Which leaves just one mystery- how did water get from the inlet pool into the exterior arm in the first place, so the siphon could begin operation? Filling the exterior arm is called "priming", and various schemes have been developed to prime a siphon.
Normally, a siphon is primed by pulling water into the siphon by attaching a vacuum pump to the outlet. Often, the vacuum pump is a simple as a pair of lips sucking on a straw, or as complex as a gas-powered turbine. In either case, vacuum is required for only a moment- once primed, the pump runs without further intervention.
There are a special class of siphons used to periodically, and rapidly, empty a tank or pond which is continuously filling up. These are called a "dosing siphon", or a "bell and siphon", and characteristically are self-priming again without any moving parts.
In a bell and siphon, the outlet siphon's lip is submerged in the outlet pool (left figure). The water acts like a pressure relief valve, preventing water from flowing through the siphon until the pressure relief "valve" opens. The figure below illustrates one cycle of the Bell and Siphon in operation, and how the pressure relief value causes the siphon to self-prime. As the water in the upper pool rises above the siphon's inlet lip, the siphon is sealed at both ends (3a). Air, trapped within the siphon, resists further water infiltration. As the water level continues to rise, air pressure builds up within the siphon, forcing some water to exit the lower arm, and some water to enter the inlet. If the water rises slowly enough, (so there is enough time for all pressures to come into equilibrium), the height from the water's surface to the water within each siphon arm must be identical for the inlet and outlet.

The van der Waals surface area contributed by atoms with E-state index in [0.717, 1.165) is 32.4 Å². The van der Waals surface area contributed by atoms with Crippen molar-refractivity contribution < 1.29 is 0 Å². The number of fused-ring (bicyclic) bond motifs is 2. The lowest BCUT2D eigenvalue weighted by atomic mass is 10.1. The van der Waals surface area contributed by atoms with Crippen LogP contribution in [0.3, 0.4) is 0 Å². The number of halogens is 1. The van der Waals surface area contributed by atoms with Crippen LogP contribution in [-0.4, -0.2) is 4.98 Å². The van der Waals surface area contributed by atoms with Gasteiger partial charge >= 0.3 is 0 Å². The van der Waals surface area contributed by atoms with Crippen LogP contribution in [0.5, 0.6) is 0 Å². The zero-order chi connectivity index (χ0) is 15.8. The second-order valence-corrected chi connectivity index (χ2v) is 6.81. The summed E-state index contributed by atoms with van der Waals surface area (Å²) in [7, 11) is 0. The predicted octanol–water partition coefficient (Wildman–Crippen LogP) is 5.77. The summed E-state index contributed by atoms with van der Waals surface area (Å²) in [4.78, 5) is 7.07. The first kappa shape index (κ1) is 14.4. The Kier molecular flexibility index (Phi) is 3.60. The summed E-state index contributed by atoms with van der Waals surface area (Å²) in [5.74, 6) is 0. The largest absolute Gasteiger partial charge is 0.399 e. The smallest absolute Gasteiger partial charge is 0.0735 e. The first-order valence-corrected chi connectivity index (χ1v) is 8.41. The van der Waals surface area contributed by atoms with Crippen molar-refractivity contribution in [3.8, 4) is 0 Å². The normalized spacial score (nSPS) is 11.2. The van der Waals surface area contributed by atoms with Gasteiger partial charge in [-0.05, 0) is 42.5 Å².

Eventually, the pressure is so high, the water level in the outlet arm reaches the outlet lip. A bubble of air emerges, relieving pressure with the siphon, and water explodes through the siphon bend, priming the pump and kicking the siphon into action.